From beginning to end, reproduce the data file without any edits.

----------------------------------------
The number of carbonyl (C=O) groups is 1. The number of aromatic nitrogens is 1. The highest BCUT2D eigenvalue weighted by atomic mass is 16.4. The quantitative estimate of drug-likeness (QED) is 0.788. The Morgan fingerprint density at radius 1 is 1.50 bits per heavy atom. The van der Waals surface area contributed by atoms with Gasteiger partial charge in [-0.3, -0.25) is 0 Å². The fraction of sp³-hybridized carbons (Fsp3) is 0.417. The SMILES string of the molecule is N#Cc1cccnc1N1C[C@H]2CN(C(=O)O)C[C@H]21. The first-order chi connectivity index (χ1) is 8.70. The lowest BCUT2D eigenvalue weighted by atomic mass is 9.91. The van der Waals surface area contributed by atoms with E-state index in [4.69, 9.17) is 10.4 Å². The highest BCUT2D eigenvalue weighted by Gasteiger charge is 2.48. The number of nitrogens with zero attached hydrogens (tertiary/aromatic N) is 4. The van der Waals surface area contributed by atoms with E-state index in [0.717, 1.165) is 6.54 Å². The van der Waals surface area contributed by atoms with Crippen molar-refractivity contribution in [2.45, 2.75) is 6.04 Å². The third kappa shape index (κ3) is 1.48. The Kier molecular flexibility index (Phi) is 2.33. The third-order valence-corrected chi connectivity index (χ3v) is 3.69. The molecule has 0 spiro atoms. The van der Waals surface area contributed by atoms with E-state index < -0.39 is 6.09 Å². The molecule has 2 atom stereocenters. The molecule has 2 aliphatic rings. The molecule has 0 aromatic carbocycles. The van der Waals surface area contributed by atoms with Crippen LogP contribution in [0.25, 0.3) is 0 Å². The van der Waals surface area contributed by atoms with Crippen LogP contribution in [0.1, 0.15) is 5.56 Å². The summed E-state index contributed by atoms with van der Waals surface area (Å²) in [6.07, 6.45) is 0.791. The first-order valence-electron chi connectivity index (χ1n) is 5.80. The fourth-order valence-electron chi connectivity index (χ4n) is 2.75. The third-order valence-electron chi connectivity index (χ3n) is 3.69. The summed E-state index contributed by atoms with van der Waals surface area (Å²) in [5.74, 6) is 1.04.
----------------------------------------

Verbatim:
The number of carbonyl (C=O) groups is 1. The number of aromatic nitrogens is 1. The highest BCUT2D eigenvalue weighted by atomic mass is 16.4. The quantitative estimate of drug-likeness (QED) is 0.788. The Morgan fingerprint density at radius 1 is 1.50 bits per heavy atom. The van der Waals surface area contributed by atoms with Gasteiger partial charge in [-0.3, -0.25) is 0 Å². The fraction of sp³-hybridized carbons (Fsp3) is 0.417. The SMILES string of the molecule is N#Cc1cccnc1N1C[C@H]2CN(C(=O)O)C[C@H]21. The first-order chi connectivity index (χ1) is 8.70. The lowest BCUT2D eigenvalue weighted by atomic mass is 9.91. The van der Waals surface area contributed by atoms with E-state index in [4.69, 9.17) is 10.4 Å². The highest BCUT2D eigenvalue weighted by Gasteiger charge is 2.48. The number of nitrogens with zero attached hydrogens (tertiary/aromatic N) is 4. The van der Waals surface area contributed by atoms with E-state index in [0.717, 1.165) is 6.54 Å². The van der Waals surface area contributed by atoms with Crippen molar-refractivity contribution in [2.45, 2.75) is 6.04 Å². The third kappa shape index (κ3) is 1.48. The Kier molecular flexibility index (Phi) is 2.33. The third-order valence-corrected chi connectivity index (χ3v) is 3.69. The molecule has 0 spiro atoms. The van der Waals surface area contributed by atoms with E-state index < -0.39 is 6.09 Å². The molecule has 2 atom stereocenters. The molecule has 2 aliphatic rings. The molecule has 0 aromatic carbocycles. The van der Waals surface area contributed by atoms with Crippen LogP contribution in [0.25, 0.3) is 0 Å². The van der Waals surface area contributed by atoms with Crippen LogP contribution in [0.1, 0.15) is 5.56 Å². The summed E-state index contributed by atoms with van der Waals surface area (Å²) in [6.07, 6.45) is 0.791. The first-order valence-electron chi connectivity index (χ1n) is 5.80. The fourth-order valence-electron chi connectivity index (χ4n) is 2.75. The third-order valence-electron chi connectivity index (χ3n) is 3.69. The summed E-state index contributed by atoms with van der Waals surface area (Å²) in [5.74, 6) is 1.04.